My intention this year was to increase my focus on Championing Girls’ Opportunities in Engineering, while still keeping up connections with the broader STEM and Education communities. However, the portfolio nature of work like mine means that things don’t always go entirely as planned. So when it came to reviewing the year, I’m actually really pleased how 2015 has turned out.
I’ve been invited to become a Fellow of the Women’s Engineering Society. I’ve been a member for many years, and the fellowship really cements my relationship with this increasingly influential organisation. I’ve also been awarded an Honorary Doctorate by the University of Bradford. I have received other ‘hon docs’ over the years, but this one is especially close to my heart being in Engineering and from a Yorkshire University!
I’ve developed two targeted presentations during the year; one aimed at schools (particularly years 9 – 11) and another to businesses. There’s more about these in my blog ‘Looking forward to 2016’. I’ve delivered these to various schools and as keynote presentations and lectures around the country during the year.
Chairing events such as the Tata Innovation Forum and the Association of University Engineers Conference have helped me keep in touch with new developments and challenges. It’s always a compliment to be taken as ‘one of us’ by delegates at such events – where I can’t claim expertise, I certainly have interest and I find that serious homework beforehand helps me feel at home and be better placed to respond to the needs of those attending.
I have enjoyed an increasing number of events for girls and women – the Women’s Engineering Society Conference, the WISE Conference and Awards, a Women in Technology event at the RI, the launch of the latest ‘Women in Manufacturing’ report and a fascinating event hosted by National Grid for undergraduate females considering going into engineering. The reason that the last one was so interesting is that I had previously considered this to be the least of our problems – if girls had chosen to study engineering, then they had already made their career choice. It turns out that this is a highly potential leakspot in the pipeline, so it was educational for me to take part as well as sharing my knowledge and enthusiasm to these young women.
The new President of the IET is Naomi Climer who joined the BBC on the same day as me in 1987 in our first engineering roles. As well as the two of us, there were five men on our initial training course and while it is wonderful to welcome Naomi as the first female president of the IET, it is also alarming to note that the percentage of women joining engineering schemes such as ours has probably decreased since those days.
I was genuinely thrilled to be at her Naomi’s president’s lecture in November (I am so proud of what she has achieved), and had the unexpected treat of meeting up with the lead lecturers on our first engineering training course at BBC Wood Norton near Evesham. The only photo I got with Richard Schiller, Naomi Climer, me and Nigel Ward is rather blurred, but it still a valued momento of the occasion.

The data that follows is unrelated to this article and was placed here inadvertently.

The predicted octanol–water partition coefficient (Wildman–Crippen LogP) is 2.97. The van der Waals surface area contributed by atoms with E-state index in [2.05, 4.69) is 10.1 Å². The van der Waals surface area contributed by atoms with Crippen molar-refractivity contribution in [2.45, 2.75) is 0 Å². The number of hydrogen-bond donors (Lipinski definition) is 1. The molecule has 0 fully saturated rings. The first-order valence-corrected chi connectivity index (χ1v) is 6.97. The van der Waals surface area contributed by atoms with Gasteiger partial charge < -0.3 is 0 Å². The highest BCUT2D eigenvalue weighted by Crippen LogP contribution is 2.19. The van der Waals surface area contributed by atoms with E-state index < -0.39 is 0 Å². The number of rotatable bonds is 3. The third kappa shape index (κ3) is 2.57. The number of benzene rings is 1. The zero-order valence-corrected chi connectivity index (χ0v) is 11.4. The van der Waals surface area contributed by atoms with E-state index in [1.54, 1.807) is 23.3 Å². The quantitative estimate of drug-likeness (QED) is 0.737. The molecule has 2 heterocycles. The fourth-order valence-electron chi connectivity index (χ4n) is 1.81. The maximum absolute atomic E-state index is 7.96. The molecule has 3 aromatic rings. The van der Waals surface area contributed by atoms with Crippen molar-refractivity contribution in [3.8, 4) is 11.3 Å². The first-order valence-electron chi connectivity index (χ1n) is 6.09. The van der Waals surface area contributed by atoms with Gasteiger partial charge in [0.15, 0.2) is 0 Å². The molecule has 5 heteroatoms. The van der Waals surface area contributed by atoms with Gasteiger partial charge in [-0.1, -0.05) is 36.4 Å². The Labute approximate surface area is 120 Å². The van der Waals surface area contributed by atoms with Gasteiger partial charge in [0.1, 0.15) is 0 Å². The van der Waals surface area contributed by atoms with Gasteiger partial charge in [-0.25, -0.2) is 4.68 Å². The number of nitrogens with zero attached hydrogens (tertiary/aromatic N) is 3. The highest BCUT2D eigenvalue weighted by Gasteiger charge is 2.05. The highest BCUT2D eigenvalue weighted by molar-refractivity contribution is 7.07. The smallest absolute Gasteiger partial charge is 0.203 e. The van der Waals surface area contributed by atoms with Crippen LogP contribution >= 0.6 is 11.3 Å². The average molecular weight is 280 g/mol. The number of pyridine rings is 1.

Finally, I should mention some of the amazing prestigious events I’ve had the opportunity to be part of, from the Queen Elizabeth Prize for Engineering live-streaming to hosting the black-tie Structural Engineering Awards at The Brewery in London. One of the most challenging is chairing the celebrity judging panel for the National Science and Engineering Competition ‘Young Engineer of the Year’ award. We are aware that we are conferring a life-changing experience on the young person who receives the accolade, and it will be no surprise that the panellists are not always in agreement about who should receive the award. The organisers cleverly put the decision just before lunch, with the threat that we will miss out if we don’t come up with our final winner.
Now that my children are in year 11 and year 13, heading for GCSEs and A levels, I’ve had the excuse to visit various universities as a parent, and frequently found myself wishing I could go back and be a student again. However, I did find it hard to concentrate on the accommodation tour of the University of Hertfordshire when we were taken round Bellingham Court which has been occupied for over a year now, but had its official opening in May. My daughter kept sniggering every time they said the name of the block.
The last thing to mention is that I am still engaging in lifelong learning – carrying on developing my knowledge and skill not just in STEM but in other areas of my life. I attended the Sherborne Summer School of Music in August as a vocal soloist and I boldly stepped outside my comfort zone by singing solo roles in Bizet’s ‘Carmen’ with Harrow Opera and Sondheim’s ‘Into the Woods’ with the Hemel Hempstead Theatre Company, as well as taking part in productions of Britten’s ‘Albert Herring’ and Jason Robert Brown’s ‘Parade’.
And I also fulfilled a very long held ambition – I have finally taught myself to crochet.
Here’s to 2016!